To understand how UVB increases FOXM1 protein levels, we used time-lapse fluorescence microscopy to visualise the dynamics of EGFP-FOXM1B protein expression in live N/TERT cells from 0-72 hours following UVB irradiation. All N/TERT cells were synchronised at G1/S phase by double thymidine block prior to the experiment. Cell cycle phases were confirmed by PI-FACS analysis. Non-irradiated EGFP-FOXM1B expressing cells showed increased fluorescence beginning at 8-10 hours and which reached maximum expression levels (~3-fold, Fig. 1C) at 15-25 hours, consistent with the role of FOXM1B in S and G2/M phase expression. In contrast, UVB-irradiated EGFP-FOXM1B expressing cells showed a very rapid increase in fluorescence beginning at 3 hours (~2.5-fold, p < 0.01; Fig. 1C) increasing to over ~8-fold at 24 hours and still remaining high at 48 hours (~9-fold, p < 0.001; Fig. 1C). This pattern of fluorescence expression was consistent with EGFP-FOXM1B protein levels detected by immunoblotting following UVB (Fig. 2A). Using qPCR, mRNA harvested at 0, 3 and 6 hours post UVB showed that FOXM1B mRNA expression was significantly suppressed, whereas, control non-irradiated cells showed rapid increase in FOXM1B expression upon release from growth arrest (Fig. 1D). To confirm that the fluorescence levels correlated with EGFP-FOXM1B protein, we performed immunoblotting using a GFP antibody to determine the level of EGFP and EGFP-FOXM1B protein in cells before and after UVB exposure. In agreement with fluorescence levels, UVB dramatically increased EGFP-FOXM1B protein level 24 and 48 hours after UVB irradiation but had no effect on EGFP alone (Fig. 1E).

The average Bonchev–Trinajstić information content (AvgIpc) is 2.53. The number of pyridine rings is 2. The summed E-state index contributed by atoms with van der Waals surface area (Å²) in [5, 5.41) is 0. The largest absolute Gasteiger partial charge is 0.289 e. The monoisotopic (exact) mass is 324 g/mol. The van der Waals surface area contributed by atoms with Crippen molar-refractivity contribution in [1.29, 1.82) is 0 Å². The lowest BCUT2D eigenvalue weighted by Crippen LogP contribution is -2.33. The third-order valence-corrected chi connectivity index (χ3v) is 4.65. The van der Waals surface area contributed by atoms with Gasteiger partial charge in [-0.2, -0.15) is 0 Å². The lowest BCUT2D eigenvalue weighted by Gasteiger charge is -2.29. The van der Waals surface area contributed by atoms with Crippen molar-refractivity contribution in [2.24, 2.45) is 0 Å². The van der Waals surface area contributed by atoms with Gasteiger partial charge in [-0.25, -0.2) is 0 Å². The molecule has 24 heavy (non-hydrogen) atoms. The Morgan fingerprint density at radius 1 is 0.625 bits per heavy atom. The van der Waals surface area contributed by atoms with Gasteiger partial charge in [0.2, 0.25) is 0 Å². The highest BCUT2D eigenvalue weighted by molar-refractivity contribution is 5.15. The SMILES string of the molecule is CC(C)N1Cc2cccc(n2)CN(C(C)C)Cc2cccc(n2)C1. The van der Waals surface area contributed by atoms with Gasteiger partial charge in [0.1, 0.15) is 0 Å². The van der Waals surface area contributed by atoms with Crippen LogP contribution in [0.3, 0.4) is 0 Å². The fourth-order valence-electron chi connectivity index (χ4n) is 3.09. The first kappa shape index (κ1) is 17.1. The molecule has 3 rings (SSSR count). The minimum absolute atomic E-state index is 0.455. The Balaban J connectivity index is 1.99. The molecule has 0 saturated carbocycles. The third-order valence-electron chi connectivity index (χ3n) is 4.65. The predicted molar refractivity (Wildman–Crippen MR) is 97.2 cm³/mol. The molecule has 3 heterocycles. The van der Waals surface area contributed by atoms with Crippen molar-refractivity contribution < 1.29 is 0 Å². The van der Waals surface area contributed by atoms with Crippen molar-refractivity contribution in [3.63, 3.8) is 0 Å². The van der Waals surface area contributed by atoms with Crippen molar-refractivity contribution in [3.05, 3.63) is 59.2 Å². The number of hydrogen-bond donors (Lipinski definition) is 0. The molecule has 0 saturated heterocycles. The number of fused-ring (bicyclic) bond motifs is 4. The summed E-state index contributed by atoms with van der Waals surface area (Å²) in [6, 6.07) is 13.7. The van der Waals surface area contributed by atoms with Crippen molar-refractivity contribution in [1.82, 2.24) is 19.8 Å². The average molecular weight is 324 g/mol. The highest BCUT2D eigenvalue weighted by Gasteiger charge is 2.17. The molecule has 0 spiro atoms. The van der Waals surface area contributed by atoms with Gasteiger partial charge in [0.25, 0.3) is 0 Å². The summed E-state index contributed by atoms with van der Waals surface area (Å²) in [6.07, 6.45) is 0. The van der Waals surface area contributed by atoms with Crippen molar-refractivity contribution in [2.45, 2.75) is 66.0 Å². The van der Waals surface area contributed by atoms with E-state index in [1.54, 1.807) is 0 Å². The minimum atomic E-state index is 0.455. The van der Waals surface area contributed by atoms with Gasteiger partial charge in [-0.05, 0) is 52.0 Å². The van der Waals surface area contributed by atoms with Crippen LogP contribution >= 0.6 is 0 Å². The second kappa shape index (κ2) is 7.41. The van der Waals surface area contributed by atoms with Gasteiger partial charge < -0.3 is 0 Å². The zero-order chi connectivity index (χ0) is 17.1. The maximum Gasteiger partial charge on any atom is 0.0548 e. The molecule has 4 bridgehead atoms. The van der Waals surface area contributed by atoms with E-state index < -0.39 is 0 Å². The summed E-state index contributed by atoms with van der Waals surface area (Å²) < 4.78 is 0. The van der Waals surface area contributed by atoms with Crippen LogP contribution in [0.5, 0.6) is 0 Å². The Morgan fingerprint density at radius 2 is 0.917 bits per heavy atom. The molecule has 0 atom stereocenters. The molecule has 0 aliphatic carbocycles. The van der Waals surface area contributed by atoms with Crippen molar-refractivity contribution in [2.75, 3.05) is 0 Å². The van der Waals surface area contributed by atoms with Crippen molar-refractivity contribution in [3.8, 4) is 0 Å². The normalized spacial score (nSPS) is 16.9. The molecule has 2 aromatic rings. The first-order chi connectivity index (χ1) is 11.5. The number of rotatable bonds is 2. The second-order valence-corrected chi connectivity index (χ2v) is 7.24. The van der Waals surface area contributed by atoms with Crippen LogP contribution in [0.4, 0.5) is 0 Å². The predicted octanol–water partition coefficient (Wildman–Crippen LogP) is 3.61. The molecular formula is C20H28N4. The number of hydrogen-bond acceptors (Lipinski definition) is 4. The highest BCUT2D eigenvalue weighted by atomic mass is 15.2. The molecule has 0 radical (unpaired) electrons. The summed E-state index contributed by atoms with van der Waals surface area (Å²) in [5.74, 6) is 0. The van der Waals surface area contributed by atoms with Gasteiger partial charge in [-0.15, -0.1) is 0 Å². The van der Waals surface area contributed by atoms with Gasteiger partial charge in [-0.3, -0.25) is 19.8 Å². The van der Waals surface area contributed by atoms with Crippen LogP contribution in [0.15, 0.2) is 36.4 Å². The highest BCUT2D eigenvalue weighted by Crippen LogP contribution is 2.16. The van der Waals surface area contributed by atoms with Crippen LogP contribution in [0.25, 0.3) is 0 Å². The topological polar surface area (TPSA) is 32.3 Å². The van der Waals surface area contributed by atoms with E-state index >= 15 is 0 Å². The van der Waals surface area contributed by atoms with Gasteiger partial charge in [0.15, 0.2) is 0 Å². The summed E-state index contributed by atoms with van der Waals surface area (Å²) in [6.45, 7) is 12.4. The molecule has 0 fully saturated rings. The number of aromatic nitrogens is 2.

Figure 2
figure 2